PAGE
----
Using layers in vector graphics is a must, in at least two very common cases. One includes all the times you end up with so many objects that having them all as one bundle makes it hard to see or select the one you want to edit in any given moment. Defining more layers, and placing only a few objects in each of them makes you work faster, and is also safer, because only the objects in the current active layer are editable.
The other reason to use layers is when you need animated images, or images in which some group of elements cover other groups only partially.
When you drag the “Layers” vertical label on the left, SVG-edit opens the Layers Management boxes shown left. As with the rest of the interface, the buttons here are simple: they create, delete, name or reorder layers as you wish. One bit of advice: always use the naming function to give all your layers descriptive names. You and any other future editor of your graphics will be grateful. If you need to change the way in which several objects inside the same layer overlap, just select the one you want to place on top (or bottom) and click on the stacking buttons in the top toolbar.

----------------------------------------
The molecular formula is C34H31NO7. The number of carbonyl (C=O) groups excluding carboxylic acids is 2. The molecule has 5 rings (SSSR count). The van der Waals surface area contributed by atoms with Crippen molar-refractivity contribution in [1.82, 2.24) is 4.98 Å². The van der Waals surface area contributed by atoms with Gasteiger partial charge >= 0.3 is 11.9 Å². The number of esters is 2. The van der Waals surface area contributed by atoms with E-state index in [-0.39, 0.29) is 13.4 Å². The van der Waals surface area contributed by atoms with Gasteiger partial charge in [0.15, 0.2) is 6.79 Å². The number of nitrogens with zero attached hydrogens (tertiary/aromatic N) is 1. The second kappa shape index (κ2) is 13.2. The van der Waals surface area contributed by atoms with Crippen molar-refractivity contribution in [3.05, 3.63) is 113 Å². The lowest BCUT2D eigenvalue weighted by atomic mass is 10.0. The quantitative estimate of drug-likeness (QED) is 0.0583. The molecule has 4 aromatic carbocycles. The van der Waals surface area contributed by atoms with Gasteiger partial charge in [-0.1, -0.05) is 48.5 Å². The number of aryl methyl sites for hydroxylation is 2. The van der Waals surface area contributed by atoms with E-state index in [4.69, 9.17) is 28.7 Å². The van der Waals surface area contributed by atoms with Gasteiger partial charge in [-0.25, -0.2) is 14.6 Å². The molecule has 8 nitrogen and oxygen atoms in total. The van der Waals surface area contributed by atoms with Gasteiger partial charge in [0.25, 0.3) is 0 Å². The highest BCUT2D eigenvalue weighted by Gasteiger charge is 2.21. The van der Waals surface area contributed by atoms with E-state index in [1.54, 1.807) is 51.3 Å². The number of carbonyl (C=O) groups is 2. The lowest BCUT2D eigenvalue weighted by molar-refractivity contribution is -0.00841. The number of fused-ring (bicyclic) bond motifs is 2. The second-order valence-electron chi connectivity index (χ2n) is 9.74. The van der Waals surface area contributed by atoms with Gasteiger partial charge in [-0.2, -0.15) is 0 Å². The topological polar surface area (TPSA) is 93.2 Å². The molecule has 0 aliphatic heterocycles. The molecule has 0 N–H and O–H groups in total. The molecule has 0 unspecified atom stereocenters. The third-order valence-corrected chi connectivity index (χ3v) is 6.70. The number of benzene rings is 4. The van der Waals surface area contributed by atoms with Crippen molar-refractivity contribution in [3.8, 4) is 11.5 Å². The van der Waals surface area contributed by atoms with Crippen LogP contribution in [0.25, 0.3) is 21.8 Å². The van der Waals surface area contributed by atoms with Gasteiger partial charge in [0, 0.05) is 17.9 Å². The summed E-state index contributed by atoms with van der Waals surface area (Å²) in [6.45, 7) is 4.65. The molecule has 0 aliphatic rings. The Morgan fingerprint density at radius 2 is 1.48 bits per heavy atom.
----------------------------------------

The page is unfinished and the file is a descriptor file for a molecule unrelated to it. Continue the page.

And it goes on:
Version 1.0 of the SVG standard was published in 2001, but remained largely ignored for years. The reason is simple: there were very few applications that could create such files, and even fewer browser plugins to display them. This situation only started to change in 2008, when Firefox and Safari gained native SVG support.
Today, SVG isn’t yet fully supported as well as a 14-year-old open standard really should be. However, it is already usable for a bunch of very cool and useful applications.
What happens when, thanks to SVG, all the text inside all the graphic elements of a web page is actual plain text, instead of bunches of pixels? Easy: search engines can finally analyse that text too, without errors and with the same accuracy as they already do with the page content. You can place a long, complex explanation exactly where you want in a graphic, and they will still be recognised as food for their indexes by Google and friends.